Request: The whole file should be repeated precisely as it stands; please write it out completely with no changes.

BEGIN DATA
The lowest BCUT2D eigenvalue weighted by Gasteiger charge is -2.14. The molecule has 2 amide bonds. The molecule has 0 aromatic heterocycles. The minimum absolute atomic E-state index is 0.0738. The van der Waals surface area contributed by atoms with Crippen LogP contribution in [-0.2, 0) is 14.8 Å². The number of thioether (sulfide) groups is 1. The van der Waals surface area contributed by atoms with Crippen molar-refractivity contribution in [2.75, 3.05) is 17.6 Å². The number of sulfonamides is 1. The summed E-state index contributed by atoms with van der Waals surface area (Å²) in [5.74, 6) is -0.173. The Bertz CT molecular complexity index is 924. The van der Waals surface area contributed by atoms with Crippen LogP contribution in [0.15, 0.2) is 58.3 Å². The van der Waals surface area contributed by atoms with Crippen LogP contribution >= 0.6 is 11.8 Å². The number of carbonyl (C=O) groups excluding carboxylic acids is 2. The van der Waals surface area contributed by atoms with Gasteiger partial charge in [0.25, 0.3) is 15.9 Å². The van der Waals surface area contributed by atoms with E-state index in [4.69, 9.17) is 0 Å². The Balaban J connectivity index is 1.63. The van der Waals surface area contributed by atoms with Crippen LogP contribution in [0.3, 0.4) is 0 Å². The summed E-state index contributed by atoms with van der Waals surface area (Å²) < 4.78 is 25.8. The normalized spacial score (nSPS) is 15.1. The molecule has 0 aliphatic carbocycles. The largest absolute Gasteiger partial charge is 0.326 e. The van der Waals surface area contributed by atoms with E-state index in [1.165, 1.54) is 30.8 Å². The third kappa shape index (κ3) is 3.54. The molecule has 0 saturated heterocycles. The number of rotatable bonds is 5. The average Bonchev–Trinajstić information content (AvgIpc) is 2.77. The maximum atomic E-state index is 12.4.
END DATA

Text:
The lowest BCUT2D eigenvalue weighted by Gasteiger charge is -2.14. The molecule has 2 amide bonds. The molecule has 0 aromatic heterocycles. The minimum absolute atomic E-state index is 0.0738. The van der Waals surface area contributed by atoms with Crippen LogP contribution in [-0.2, 0) is 14.8 Å². The number of thioether (sulfide) groups is 1. The van der Waals surface area contributed by atoms with Crippen molar-refractivity contribution in [2.75, 3.05) is 17.6 Å². The number of sulfonamides is 1. The summed E-state index contributed by atoms with van der Waals surface area (Å²) in [5.74, 6) is -0.173. The Bertz CT molecular complexity index is 924. The van der Waals surface area contributed by atoms with Crippen LogP contribution in [0.15, 0.2) is 58.3 Å². The van der Waals surface area contributed by atoms with Crippen LogP contribution >= 0.6 is 11.8 Å². The number of carbonyl (C=O) groups excluding carboxylic acids is 2. The van der Waals surface area contributed by atoms with Gasteiger partial charge in [0.25, 0.3) is 15.9 Å². The van der Waals surface area contributed by atoms with E-state index in [4.69, 9.17) is 0 Å². The Balaban J connectivity index is 1.63. The van der Waals surface area contributed by atoms with Crippen LogP contribution in [0.3, 0.4) is 0 Å². The summed E-state index contributed by atoms with van der Waals surface area (Å²) < 4.78 is 25.8. The normalized spacial score (nSPS) is 15.1. The molecule has 0 aliphatic carbocycles. The largest absolute Gasteiger partial charge is 0.326 e. The van der Waals surface area contributed by atoms with E-state index in [1.165, 1.54) is 30.8 Å². The third kappa shape index (κ3) is 3.54. The molecule has 0 saturated heterocycles. The number of rotatable bonds is 5. The average Bonchev–Trinajstić information content (AvgIpc) is 2.77. The maximum atomic E-state index is 12.4.